My first travels in South America had me spend two days exploring peer coaching with the staff of The British Schools in Montevideo, Uruguay. It’s fall there and they are preparing for students’ arrival in a few days. Peer coaching was selected as a focus for the coming year and having everyone trained together set the stage for coaching to occur as school opens.
After connecting coaching to student achievement, we identified other REWARDS from peer coaching. I focused on:
Celebrations: The chance for teacher successes (magical moments) to be seen by a colleague. Peer coaching breaks the isolation and opens the door to celebrations that build team work and perseverance. Today’s celebrated successes provide strength during challenging times.
Gaining Options: Great teachers have an endless list of options. They succeed not so much by knowing “what to do” but by always having another strategy to try. Their lists of options outlast the student’s difficulty understanding or the student’s resistance to engaging. Peer coaching has teachers see, hear, and create more options through observation, conferencing and reflection.
Conscious practice: Much of our teaching decision making, by necessity, occurs unconsciously. Because of the reflection generated by a peer coach’s questions and her presence during an observation, a teacher becomes much more aware of her decisions. These conscious moments provide the fertile ground for discovery, change, and growth. (One teacher at The British Schools who pre-conferenced with me and then shared her video with the group began the post conference with an idea of flipping the order of the instructional activities, starting with the most complex student centered component. The thinking she did in the pre and her consciousness watching the video led to her insight.)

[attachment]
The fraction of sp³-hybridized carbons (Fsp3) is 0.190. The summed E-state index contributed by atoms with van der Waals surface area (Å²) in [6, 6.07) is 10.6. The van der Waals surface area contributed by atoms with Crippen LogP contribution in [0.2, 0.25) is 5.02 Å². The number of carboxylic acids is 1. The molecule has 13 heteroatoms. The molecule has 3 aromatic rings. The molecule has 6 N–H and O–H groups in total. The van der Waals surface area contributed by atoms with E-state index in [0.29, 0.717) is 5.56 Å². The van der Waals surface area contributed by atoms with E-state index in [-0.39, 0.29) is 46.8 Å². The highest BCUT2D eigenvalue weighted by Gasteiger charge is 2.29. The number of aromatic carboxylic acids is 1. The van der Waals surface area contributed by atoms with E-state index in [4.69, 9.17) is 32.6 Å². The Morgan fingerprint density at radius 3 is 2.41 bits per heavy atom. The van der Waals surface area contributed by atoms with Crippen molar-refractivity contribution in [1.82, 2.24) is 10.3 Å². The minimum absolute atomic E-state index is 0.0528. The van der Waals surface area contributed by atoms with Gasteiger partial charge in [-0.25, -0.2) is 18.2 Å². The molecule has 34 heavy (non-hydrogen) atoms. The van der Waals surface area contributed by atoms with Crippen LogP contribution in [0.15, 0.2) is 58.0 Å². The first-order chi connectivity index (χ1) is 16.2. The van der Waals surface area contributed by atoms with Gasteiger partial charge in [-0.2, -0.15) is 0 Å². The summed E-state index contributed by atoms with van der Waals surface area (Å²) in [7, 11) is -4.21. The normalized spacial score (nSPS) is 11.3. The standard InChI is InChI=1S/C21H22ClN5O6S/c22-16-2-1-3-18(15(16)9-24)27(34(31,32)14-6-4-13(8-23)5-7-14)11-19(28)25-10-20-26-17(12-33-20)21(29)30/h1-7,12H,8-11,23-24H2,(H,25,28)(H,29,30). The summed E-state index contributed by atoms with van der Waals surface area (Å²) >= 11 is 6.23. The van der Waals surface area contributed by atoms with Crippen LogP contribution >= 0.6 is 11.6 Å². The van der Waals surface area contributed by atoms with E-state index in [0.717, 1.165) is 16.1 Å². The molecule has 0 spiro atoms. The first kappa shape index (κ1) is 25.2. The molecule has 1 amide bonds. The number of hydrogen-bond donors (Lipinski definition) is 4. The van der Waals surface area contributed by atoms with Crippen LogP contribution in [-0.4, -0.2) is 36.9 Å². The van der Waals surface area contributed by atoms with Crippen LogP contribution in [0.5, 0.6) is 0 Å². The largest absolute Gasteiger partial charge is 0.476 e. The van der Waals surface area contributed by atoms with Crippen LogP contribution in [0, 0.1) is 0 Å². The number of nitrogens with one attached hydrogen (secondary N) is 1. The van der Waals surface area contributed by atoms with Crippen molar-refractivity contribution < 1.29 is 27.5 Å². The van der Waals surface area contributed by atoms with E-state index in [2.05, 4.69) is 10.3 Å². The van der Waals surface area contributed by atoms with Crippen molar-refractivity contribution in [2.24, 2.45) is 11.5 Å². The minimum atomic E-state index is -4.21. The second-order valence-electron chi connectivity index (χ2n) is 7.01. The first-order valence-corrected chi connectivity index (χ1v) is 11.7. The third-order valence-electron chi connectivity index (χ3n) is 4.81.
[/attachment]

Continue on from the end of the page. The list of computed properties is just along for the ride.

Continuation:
As we discussed the value of gaining options, Clive Swale, the director of learning and a teacher of English, Form 6 classes (Clive recently came to The British Schools from an international school in Vietnam.) shared the following example:
While working at the schools in Dunedin, Port Charles, New Zealand, he took part in a program set up for a cluster of schools. Each term, outside of school hours and combined as a social activity, teachers in a cluster would travel to a selected school where you could visit with teachers in their classrooms. As teachers shared their learnings and tools the colleagues armed with cameras and note pads asked questions and gained understanding and directions. We could “steal” and take it back to our classrooms.
Clive added that he learned he needed to use “what he stole” quickly in order to keep it.
I think that’s a great example for a district to use between its schools, I could see principals having the same opportunity. I love the cell phone cameras, Ipads, and notes being expected. This is sharing and taking time! I believe the same activity could be done in a single school: half the staff observing the first hour and the other half the second. Each teacher hosts in her classroom for half an hour.